I had serious reasons for settling in Colorado Springs–chief among them was the quantity, quality, and variety of singletrack. Palmer Park sports 20+ miles of mostly technical singletrack right in the middle of town. Also within the city limits are the slightly-smaller Ute Valley Park, Red Rock Canyon with its otherworldly scenery, and Cheyenne Mountain State Park, with another 20+ miles covering everything from wide and buff to brutally rocky.
Living on the edge of town, I can access copious singletrack without ever getting in a car, including the wicked Section 16, the pleasant Stratton Open Space, and all the great Cheyenne Canyon rides like Captain Jack’s. While the surface can be a bit gravelly at times, that means trails drain well and rain never stops us from riding. Occasional warm winter days keep us riding near year round.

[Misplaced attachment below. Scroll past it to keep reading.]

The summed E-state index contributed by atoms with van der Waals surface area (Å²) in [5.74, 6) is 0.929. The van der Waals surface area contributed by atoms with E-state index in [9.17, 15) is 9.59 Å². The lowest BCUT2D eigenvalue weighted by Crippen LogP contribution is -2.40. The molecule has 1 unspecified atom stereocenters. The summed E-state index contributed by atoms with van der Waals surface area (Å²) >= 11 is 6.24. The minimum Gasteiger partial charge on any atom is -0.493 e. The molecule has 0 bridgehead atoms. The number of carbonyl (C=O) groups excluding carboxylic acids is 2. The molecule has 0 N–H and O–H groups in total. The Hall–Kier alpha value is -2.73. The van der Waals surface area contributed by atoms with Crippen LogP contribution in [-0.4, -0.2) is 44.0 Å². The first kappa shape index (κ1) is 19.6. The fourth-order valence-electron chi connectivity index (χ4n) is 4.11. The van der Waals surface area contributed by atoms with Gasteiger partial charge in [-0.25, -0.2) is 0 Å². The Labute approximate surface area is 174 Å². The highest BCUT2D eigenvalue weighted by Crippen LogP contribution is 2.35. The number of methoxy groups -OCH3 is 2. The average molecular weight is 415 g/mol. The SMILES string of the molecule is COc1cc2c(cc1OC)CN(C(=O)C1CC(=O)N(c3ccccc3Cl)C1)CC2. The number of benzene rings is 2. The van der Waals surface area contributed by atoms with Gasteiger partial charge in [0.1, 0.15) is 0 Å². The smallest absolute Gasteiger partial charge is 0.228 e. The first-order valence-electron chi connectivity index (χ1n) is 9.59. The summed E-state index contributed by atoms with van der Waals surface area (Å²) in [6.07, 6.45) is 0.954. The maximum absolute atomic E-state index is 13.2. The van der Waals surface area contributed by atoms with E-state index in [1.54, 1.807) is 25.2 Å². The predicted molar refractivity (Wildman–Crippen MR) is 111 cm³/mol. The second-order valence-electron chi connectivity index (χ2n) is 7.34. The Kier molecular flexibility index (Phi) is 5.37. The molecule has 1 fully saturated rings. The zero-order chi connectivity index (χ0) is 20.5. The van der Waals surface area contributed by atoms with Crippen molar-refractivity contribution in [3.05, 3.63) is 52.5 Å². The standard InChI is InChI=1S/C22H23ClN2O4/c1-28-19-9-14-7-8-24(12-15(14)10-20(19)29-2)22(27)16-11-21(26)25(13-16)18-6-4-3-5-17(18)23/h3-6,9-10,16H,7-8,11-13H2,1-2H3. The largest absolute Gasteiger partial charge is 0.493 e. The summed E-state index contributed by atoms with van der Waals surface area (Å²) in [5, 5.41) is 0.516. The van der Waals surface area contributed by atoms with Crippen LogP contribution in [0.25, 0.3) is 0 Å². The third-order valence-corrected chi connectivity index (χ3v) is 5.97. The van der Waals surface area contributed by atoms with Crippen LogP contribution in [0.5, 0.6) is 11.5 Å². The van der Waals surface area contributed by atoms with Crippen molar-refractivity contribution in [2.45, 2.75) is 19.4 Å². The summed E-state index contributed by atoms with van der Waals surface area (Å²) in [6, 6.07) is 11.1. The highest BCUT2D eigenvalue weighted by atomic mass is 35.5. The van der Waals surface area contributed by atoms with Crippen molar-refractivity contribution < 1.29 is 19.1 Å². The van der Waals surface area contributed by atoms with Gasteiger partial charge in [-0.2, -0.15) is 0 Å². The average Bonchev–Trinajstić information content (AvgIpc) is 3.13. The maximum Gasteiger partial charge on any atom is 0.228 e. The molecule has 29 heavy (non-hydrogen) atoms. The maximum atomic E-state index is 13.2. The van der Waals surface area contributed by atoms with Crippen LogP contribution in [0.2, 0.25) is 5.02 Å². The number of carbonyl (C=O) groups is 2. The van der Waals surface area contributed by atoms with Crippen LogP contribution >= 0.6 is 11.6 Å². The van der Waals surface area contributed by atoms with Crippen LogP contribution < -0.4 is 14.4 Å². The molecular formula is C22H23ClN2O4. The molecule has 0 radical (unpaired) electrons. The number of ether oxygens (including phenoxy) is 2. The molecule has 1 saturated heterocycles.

Honorable Mention: Denver
Most of the great Colorado Springs riding is courtesy of the Front Range of the Rocky Mountains, which extends northward across the west side of the Denver megalopolis and up past Boulder. Those living in Denver can choose from huge climbs (Mt Falcon Park), awesome descents (Apex Park), extreme technicality (Dakota Ridge), and easily-accessed suburban trail systems (Green Mountain Park).